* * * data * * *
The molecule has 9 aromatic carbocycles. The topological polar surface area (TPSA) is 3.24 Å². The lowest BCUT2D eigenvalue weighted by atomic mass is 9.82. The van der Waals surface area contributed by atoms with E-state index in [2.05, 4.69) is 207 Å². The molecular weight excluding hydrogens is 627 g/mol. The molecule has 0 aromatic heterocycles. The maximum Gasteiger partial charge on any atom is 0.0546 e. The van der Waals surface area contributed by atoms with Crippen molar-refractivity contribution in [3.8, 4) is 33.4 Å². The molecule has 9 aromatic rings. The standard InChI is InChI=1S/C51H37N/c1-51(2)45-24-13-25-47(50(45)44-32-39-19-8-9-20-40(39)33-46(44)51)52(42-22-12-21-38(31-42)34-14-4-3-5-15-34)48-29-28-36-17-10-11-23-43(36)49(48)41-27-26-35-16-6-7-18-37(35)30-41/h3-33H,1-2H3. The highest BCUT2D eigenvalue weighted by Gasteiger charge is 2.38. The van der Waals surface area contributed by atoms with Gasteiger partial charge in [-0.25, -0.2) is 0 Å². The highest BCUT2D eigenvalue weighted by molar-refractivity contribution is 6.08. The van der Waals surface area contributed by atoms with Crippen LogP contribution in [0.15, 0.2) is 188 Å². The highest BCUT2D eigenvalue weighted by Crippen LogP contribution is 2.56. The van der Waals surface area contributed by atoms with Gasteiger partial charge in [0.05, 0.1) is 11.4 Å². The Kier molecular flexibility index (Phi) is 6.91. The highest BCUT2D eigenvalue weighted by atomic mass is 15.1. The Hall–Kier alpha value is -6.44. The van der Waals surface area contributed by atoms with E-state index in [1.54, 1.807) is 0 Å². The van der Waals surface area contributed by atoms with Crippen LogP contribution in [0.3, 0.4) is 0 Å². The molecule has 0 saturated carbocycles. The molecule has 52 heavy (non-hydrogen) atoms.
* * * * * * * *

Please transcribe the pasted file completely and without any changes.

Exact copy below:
The molecule has 9 aromatic carbocycles. The topological polar surface area (TPSA) is 3.24 Å². The lowest BCUT2D eigenvalue weighted by atomic mass is 9.82. The van der Waals surface area contributed by atoms with E-state index in [2.05, 4.69) is 207 Å². The molecular weight excluding hydrogens is 627 g/mol. The molecule has 0 aromatic heterocycles. The maximum Gasteiger partial charge on any atom is 0.0546 e. The van der Waals surface area contributed by atoms with Crippen molar-refractivity contribution in [3.8, 4) is 33.4 Å². The molecule has 9 aromatic rings. The standard InChI is InChI=1S/C51H37N/c1-51(2)45-24-13-25-47(50(45)44-32-39-19-8-9-20-40(39)33-46(44)51)52(42-22-12-21-38(31-42)34-14-4-3-5-15-34)48-29-28-36-17-10-11-23-43(36)49(48)41-27-26-35-16-6-7-18-37(35)30-41/h3-33H,1-2H3. The highest BCUT2D eigenvalue weighted by Gasteiger charge is 2.38. The van der Waals surface area contributed by atoms with Gasteiger partial charge in [-0.25, -0.2) is 0 Å². The highest BCUT2D eigenvalue weighted by molar-refractivity contribution is 6.08. The van der Waals surface area contributed by atoms with Crippen LogP contribution in [0.15, 0.2) is 188 Å². The highest BCUT2D eigenvalue weighted by Crippen LogP contribution is 2.56. The van der Waals surface area contributed by atoms with Gasteiger partial charge in [0.05, 0.1) is 11.4 Å². The Kier molecular flexibility index (Phi) is 6.91. The highest BCUT2D eigenvalue weighted by atomic mass is 15.1. The Hall–Kier alpha value is -6.44. The van der Waals surface area contributed by atoms with E-state index in [1.54, 1.807) is 0 Å². The van der Waals surface area contributed by atoms with Crippen LogP contribution in [0.3, 0.4) is 0 Å². The molecule has 0 saturated carbocycles. The molecule has 52 heavy (non-hydrogen) atoms.